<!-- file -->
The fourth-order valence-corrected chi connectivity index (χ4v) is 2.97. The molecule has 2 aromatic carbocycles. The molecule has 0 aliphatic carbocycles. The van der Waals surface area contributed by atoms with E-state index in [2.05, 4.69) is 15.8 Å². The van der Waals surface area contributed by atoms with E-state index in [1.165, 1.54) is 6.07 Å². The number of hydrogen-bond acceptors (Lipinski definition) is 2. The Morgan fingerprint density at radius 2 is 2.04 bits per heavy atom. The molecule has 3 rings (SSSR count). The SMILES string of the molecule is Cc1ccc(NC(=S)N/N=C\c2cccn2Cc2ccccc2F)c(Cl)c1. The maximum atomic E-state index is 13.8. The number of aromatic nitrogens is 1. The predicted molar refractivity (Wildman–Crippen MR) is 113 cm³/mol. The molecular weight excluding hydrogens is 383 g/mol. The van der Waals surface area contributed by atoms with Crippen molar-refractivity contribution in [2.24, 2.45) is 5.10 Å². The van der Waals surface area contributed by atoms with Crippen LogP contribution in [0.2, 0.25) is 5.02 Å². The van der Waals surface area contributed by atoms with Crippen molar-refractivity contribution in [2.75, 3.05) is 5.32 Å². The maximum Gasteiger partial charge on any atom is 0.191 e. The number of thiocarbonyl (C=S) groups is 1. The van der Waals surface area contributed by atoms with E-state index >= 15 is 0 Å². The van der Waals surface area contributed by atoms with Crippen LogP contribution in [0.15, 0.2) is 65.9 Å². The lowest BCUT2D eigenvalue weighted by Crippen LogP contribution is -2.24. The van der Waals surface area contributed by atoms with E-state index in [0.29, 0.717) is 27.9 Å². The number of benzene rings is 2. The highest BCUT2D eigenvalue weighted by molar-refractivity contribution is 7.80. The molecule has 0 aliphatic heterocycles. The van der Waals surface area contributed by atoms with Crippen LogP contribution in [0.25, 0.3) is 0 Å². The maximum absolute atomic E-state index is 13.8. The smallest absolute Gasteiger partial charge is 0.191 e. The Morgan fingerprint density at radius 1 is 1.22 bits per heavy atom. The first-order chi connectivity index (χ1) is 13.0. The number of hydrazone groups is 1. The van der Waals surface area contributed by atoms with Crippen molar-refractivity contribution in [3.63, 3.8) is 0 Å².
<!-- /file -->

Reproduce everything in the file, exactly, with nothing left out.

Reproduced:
The fourth-order valence-corrected chi connectivity index (χ4v) is 2.97. The molecule has 2 aromatic carbocycles. The molecule has 0 aliphatic carbocycles. The van der Waals surface area contributed by atoms with E-state index in [2.05, 4.69) is 15.8 Å². The van der Waals surface area contributed by atoms with E-state index in [1.165, 1.54) is 6.07 Å². The number of hydrogen-bond acceptors (Lipinski definition) is 2. The Morgan fingerprint density at radius 2 is 2.04 bits per heavy atom. The molecule has 3 rings (SSSR count). The SMILES string of the molecule is Cc1ccc(NC(=S)N/N=C\c2cccn2Cc2ccccc2F)c(Cl)c1. The maximum atomic E-state index is 13.8. The number of aromatic nitrogens is 1. The predicted molar refractivity (Wildman–Crippen MR) is 113 cm³/mol. The molecular weight excluding hydrogens is 383 g/mol. The van der Waals surface area contributed by atoms with Crippen molar-refractivity contribution in [2.24, 2.45) is 5.10 Å². The van der Waals surface area contributed by atoms with Crippen LogP contribution in [0.2, 0.25) is 5.02 Å². The van der Waals surface area contributed by atoms with Crippen molar-refractivity contribution in [2.75, 3.05) is 5.32 Å². The maximum Gasteiger partial charge on any atom is 0.191 e. The number of thiocarbonyl (C=S) groups is 1. The van der Waals surface area contributed by atoms with E-state index >= 15 is 0 Å². The van der Waals surface area contributed by atoms with Crippen LogP contribution in [0.15, 0.2) is 65.9 Å². The lowest BCUT2D eigenvalue weighted by Crippen LogP contribution is -2.24. The van der Waals surface area contributed by atoms with E-state index in [0.29, 0.717) is 27.9 Å². The number of benzene rings is 2. The highest BCUT2D eigenvalue weighted by molar-refractivity contribution is 7.80. The molecule has 0 aliphatic heterocycles. The van der Waals surface area contributed by atoms with Crippen LogP contribution in [0.25, 0.3) is 0 Å². The maximum absolute atomic E-state index is 13.8. The smallest absolute Gasteiger partial charge is 0.191 e. The Morgan fingerprint density at radius 1 is 1.22 bits per heavy atom. The first-order chi connectivity index (χ1) is 13.0. The number of hydrazone groups is 1. The van der Waals surface area contributed by atoms with Crippen molar-refractivity contribution in [3.63, 3.8) is 0 Å².